[00:04:00] Luma Melo: Oh wait, in the dinosaur museum?
[00:04:03] Anne Chappelle: Yes, at SOT.
[00:04:05] Luma Melo: Yes.
[00:04:06] Anne Chappelle: You were with Jim Klaunig, who I’d known. We were talking, and you’re the only Brazilian toxicologist I knew, so I said, “Wait, I know one other Brazilian toxicologist and introduced you to Monika.”
[00:04:21] Luma Melo: Yes.
[00:04:22] Anne Chappelle: This whole idea of networking and strong women and just finding somebody else that could make you feel more comfortable or able to chatter with in your own native language.
[00:04:35] Luma Melo: I have even more connections because after you did this—that I completely forgot and I’m so happy reminded me of that—I was more into the Women in Toxicology session, and actually, I ended up meeting a lot of Brazilians in that Women in Tox. And I ended up interviewing them because I noticed I was reading the history of toxicology just for fun.
[00:04:55] Anne Chappelle: Just for fun.
[00:04:56] Luma Melo: Just for fun.
[00:04:57] David Faulkner: As one does.
[00:04:58] Luma Melo: And I thought, I don’t know the history of toxicology in Brazil. Then I started reading about it. I saw there’s not much out there. And I noticed, which is very interesting, is that it’s a new area there. So, the people that actually started, they are still alive, which is amazing. And not only that, but the ones they started, they’re mostly women. So, nowadays, more problematic, not necessarily most are women, but the ones that started were mostly women. And I interviewed them. And then I wrote a paper that is there now, it’s published, about these women. It was very nice because I was able to talk to all of them. All of them are part of Society of Toxicology, so we’re able to exchange a lot of things. So, again, you see, one thing leads to the other, leads to the other. It’s amazing.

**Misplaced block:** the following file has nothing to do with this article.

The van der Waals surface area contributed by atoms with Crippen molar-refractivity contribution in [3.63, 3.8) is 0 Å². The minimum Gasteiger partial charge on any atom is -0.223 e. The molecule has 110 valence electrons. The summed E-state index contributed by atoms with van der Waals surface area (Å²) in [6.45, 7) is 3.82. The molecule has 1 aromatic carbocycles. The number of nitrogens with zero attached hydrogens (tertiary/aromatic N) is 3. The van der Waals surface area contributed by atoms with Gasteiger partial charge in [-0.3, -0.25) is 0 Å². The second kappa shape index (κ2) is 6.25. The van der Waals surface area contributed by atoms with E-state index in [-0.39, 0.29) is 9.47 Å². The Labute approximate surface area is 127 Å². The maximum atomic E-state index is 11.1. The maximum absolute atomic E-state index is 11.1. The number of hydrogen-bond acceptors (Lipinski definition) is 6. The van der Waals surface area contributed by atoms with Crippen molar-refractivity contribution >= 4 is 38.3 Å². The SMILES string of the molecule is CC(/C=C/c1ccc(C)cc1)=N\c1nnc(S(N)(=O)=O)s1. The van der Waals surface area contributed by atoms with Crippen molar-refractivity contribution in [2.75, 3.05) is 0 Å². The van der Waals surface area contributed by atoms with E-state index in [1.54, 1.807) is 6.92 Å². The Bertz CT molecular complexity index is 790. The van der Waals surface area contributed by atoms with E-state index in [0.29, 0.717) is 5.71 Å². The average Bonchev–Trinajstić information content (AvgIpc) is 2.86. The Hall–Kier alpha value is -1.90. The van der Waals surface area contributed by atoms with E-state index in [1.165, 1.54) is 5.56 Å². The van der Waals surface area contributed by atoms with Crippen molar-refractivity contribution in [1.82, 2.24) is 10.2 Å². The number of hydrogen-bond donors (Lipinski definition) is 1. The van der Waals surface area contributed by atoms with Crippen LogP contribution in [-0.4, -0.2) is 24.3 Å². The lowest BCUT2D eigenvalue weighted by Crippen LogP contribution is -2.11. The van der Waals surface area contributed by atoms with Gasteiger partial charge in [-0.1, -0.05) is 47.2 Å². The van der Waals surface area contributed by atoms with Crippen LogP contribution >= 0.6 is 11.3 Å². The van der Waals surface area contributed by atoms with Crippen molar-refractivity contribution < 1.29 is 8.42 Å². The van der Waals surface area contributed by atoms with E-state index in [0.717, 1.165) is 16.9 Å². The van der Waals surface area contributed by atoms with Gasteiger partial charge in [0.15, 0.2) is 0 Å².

[00:05:39] Anne Chappelle: So, you’re a part of the Hispanic Organization Toxicologists. I think they abbreviate that HOT?
[00:05:45] Luma Melo: Yes, I am, yeah, proudly.